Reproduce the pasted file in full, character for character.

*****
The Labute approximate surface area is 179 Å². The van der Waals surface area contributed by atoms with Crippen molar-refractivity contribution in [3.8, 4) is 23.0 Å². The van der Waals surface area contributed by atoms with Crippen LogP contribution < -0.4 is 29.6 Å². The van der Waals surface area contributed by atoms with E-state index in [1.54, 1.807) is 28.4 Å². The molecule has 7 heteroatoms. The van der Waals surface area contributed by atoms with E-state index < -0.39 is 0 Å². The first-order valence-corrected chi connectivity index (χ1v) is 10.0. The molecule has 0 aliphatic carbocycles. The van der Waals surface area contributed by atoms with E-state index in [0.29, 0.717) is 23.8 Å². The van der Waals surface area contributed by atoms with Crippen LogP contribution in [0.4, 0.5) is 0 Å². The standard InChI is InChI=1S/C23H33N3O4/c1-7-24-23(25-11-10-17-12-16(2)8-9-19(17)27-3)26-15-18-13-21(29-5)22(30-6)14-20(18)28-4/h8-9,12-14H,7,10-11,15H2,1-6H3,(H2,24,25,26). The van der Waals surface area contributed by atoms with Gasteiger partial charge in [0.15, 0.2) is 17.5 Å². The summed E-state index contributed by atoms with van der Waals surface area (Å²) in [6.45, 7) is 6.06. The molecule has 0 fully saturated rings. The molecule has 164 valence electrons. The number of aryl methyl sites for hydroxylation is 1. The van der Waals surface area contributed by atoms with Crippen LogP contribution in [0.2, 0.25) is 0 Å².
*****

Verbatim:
The Labute approximate surface area is 179 Å². The van der Waals surface area contributed by atoms with Crippen molar-refractivity contribution in [3.8, 4) is 23.0 Å². The van der Waals surface area contributed by atoms with Crippen LogP contribution < -0.4 is 29.6 Å². The van der Waals surface area contributed by atoms with E-state index in [1.54, 1.807) is 28.4 Å². The molecule has 7 heteroatoms. The van der Waals surface area contributed by atoms with E-state index < -0.39 is 0 Å². The first-order valence-corrected chi connectivity index (χ1v) is 10.0. The molecule has 0 aliphatic carbocycles. The van der Waals surface area contributed by atoms with E-state index in [0.29, 0.717) is 23.8 Å². The van der Waals surface area contributed by atoms with Crippen LogP contribution in [0.4, 0.5) is 0 Å². The standard InChI is InChI=1S/C23H33N3O4/c1-7-24-23(25-11-10-17-12-16(2)8-9-19(17)27-3)26-15-18-13-21(29-5)22(30-6)14-20(18)28-4/h8-9,12-14H,7,10-11,15H2,1-6H3,(H2,24,25,26). The van der Waals surface area contributed by atoms with Gasteiger partial charge in [0.15, 0.2) is 17.5 Å². The summed E-state index contributed by atoms with van der Waals surface area (Å²) in [6.45, 7) is 6.06. The molecule has 0 fully saturated rings. The molecule has 164 valence electrons. The number of aryl methyl sites for hydroxylation is 1. The van der Waals surface area contributed by atoms with Crippen LogP contribution in [0.2, 0.25) is 0 Å².